, Volume 21, Issue 6, pp 351-356
Date: 16 Aug 2012

Biosimilar Drugs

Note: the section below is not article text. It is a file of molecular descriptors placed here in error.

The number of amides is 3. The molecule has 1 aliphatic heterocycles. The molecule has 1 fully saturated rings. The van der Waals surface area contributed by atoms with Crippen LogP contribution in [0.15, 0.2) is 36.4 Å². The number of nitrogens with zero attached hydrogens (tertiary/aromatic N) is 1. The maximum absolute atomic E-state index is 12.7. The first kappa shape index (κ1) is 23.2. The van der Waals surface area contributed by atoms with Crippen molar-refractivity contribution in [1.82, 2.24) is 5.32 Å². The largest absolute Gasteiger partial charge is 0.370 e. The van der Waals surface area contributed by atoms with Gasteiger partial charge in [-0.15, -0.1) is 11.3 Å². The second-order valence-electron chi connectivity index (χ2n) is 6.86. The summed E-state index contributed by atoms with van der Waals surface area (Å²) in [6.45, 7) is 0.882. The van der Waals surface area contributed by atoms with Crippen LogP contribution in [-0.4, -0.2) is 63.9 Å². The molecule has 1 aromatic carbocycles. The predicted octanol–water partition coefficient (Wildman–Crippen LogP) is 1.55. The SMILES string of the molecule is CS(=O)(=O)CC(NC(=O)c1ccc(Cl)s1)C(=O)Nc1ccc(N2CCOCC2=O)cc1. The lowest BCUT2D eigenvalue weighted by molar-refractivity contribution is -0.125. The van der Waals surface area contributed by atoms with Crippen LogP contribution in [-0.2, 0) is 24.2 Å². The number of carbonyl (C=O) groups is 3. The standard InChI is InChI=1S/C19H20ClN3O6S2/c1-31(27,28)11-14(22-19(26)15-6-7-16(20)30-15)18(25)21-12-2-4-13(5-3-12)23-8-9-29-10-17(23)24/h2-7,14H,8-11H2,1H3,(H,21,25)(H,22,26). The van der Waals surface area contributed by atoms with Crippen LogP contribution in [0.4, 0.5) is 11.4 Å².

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Patents for biologic agents first marketed in the 1980s are now beginning to expire, opening the door for ‘nonproprietary’ versions of these agents to enter the market. However, there are fundamental differences between biologics and traditional pharmaceuticals that preclude the extrapolation of existing regulatory processes for traditional generic agents to these new biologic products. These include differences in dimensions (molecular weight), synthesis, purification, stability, and immunogenicity. There is also controversy over the terminology of these biologic agents, with a number of terms put forward. European regulatory authorities have adopted the term ‘biosimilars,’ while the US FDA prefers the term ‘follow-on biologics.’ It is important that these terms are not used as synonyms for ‘generics,’ and already there are moves to prevent classification of these products as ‘generics.’ In this review, we focus on the differences that exist between generics and biosimilars, and assess the current scenario of problems and opportunities. Furthermore, we also attempt to highlight the problems with establishing regulatory guidelines and those associated with the introduction of these drugs into clinical practice.